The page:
Soyuz 24

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Soyuz 24
Mission duration 17 days, 17 hours, 26 minutes
Orbits completed 285
Spacecraft properties
Spacecraft type Soyuz 7K-T/A9
Manufacturer NPO Energia
Launch mass 6,800 kilograms (15,000 lb)
Crew
Crew size 2
Members Viktor Gorbatko
Yuri Glazkov
Callsign Терек (Terek -
"Terek River")
Start of mission
Launch date February 7, 1977, 16:11 (1977-02-07UTC16:11Z) UTC
Rocket Soyuz-U
Launch site Baikonur 1/5[1]
End of mission
Landing date February 25, 1977, 09:38 (1977-02-25UTC09:39Z) UTC
Landing site 37 kilometres (23 mi) NE of Arkalyk
Orbital parameters
Reference system Geocentric
Regime Low Earth
Perigee 184.7 km (114.8 mi)
Apogee 346.2 km (215.1 mi)
Inclination 51.65 degrees
Period 89.52 minutes
Docking with Salyut 5

Soyuz programme
(Manned missions)
← Soyuz 23 Soyuz 25

Soyuz 24 (Russian: Союз 24, Union 24) was a 1977 Soviet mission to the Salyut 5 space station, the third and final mission to the station, the last purely military crew for the Soviets and the final mission to a military Salyut.[2] Cosmonauts Viktor Gorbatko and Yuri Glazkov re-activated the station after toxic fumes had apparently terminated the mission of Soyuz 21, the previous crew.

They performed biological and materials experiments while on board. Other presumed activities included photographic reconnaissance, and finishing tasks the previous crew was forced to abandon when their mission abruptly ended. The Soyuz 24 crew landed after spending 18 days in space, and the Salyut station was de-orbited six months later.

Crew[edit]

Position Cosmonaut
Commander Viktor Gorbatko
Second spaceflight
Flight Engineer Yuri Glazkov
First spaceflight

Backup crew[edit]

Position Cosmonaut
Commander Anatoli Berezovoy
Flight Engineer Mikhail Lisun

Reserve crew[edit]

Position Cosmonaut
Commander Vladimir Kozelsky
Flight Engineer Vladimir Preobrazhensky

Mission highlights[edit]

Cosmonauts Gorbatko and Glazkov were the back-up crew for Soyuz 23, which failed to dock with Salyut 5 several months earlier.[3] Soyuz 24 was launched 7 February 1977, and successfully docked with the orbiting space station the next day. However, the crew did not immediately enter the station, atypically having a sleep period first and delaying their entry by some 11 hours.[3] Observers speculate that problems with fumes which may have caused the Soyuz 21 crew to leave were resolved or dealt with by the new crew.[3] They entered the station wearing breathing apparatus and made numerous tests of the atmosphere before apparently concluding conditions were safe and removing their breathing devices.[4]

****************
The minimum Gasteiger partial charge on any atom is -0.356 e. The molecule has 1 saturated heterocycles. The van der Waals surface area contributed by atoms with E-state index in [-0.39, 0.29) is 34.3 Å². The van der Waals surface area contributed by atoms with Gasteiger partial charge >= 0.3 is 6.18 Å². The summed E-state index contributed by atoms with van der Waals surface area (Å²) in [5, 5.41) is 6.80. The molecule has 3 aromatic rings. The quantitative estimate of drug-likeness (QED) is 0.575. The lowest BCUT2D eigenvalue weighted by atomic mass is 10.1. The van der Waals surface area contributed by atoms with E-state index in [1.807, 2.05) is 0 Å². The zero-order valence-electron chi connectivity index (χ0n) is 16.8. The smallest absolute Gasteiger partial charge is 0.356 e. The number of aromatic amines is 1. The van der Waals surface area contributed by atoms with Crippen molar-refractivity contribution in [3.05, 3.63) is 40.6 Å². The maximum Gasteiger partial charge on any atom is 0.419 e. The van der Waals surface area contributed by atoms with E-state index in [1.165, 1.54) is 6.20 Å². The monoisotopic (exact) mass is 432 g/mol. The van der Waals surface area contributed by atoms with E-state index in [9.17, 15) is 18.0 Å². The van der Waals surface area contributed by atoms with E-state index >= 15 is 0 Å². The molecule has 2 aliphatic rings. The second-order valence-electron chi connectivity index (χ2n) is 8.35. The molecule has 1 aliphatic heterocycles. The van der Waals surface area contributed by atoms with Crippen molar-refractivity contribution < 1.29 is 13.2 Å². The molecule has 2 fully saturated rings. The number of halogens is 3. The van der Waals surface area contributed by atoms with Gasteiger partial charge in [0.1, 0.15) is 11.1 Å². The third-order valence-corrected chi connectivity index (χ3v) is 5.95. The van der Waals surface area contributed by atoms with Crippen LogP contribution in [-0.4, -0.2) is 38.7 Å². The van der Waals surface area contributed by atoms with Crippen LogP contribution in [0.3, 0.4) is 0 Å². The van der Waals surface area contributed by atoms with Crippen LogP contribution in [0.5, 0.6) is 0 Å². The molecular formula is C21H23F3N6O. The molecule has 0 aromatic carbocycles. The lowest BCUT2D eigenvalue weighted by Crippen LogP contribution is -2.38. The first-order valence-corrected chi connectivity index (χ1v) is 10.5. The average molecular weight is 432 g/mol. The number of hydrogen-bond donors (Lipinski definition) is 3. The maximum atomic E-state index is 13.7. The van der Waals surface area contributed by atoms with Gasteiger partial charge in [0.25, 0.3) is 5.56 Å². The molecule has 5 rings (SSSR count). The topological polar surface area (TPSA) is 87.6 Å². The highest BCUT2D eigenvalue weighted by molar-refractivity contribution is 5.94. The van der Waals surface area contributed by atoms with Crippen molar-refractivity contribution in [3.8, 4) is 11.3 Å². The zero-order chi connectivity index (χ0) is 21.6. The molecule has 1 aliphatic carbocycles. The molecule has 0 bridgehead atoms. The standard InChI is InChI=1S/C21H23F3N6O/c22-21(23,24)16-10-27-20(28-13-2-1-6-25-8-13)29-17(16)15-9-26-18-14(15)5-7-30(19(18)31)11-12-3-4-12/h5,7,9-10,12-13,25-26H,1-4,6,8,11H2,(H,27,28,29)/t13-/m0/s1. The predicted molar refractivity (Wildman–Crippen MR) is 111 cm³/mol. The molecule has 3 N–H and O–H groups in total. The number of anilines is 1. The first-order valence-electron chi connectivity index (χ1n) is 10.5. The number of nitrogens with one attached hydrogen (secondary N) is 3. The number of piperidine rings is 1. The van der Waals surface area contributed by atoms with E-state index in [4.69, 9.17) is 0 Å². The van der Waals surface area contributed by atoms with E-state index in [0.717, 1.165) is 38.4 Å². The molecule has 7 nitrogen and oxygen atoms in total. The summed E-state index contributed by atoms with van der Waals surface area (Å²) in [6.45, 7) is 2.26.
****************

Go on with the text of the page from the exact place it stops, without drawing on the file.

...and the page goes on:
Observers speculate that the flight had a specific objective and was not meant to be a long-duration mission. In any case, fuel for the station to maneuver was too depleted to attempt a long mission.[3]

The crew continued the research started by the Soyuz 21 crew,[4] performed Earth resources work, biological and materials experiments. But, being a part of the Almaz military Salyut program, other unrevealed projects were likely carried out. The flight would prove to be not only the final flight to a military Salyut station, but also the final all-military crew to be launched by the Soviets.[4]

On 21 February, the crew performed an air-changing experiment, shown on TV, slowly venting air from one end of the station to the other while releasing 100 kg of air from tanks in the docked Soyuz orbital module. This was a test of the future air replenishment techniques to be carried out with Progress transports in subsequent space stations.[3]

They began to activate the Soyuz on 23 February, deactivate the space station, and undocked and landed near Arkalyk on 25 February. The next day, the Salyut released a capsule which was recovered on Soviet territory, containing exposed film and experiments carried out by the two crews who manned the station.[3][4] The station itself was deorbited on 8 August.

Mission parameters[edit]

  • Mass: 6,800 kg (15,000 lb)
  • Perigee: 184.7 km (114.8 mi)
  • Apogee: 346.2 km (215.1 mi)
  • Inclination: 51.65°
  • Period: 89.52 minutes

References[edit]

  1. ^ "Baikonur LC1". Encyclopedia Astronautica. Retrieved 2009-03-04. 
  2. ^ The mission report is available here: http://www.spacefacts.de/mission/english/soyuz-24.htm
  3. ^ a b c d e f Newkirk, Dennis (1990). Almanac of Soviet Manned Space Flight. Houston, Texas: Gulf Publishing Company. ISBN 0-87201-848-2. 
  4. ^ a b c d Clark, Phillip (1988). The Soviet Manned Space Program. New York: Orion Books, a division of Crown Publishers, Inc. ISBN 0-517-56954-X.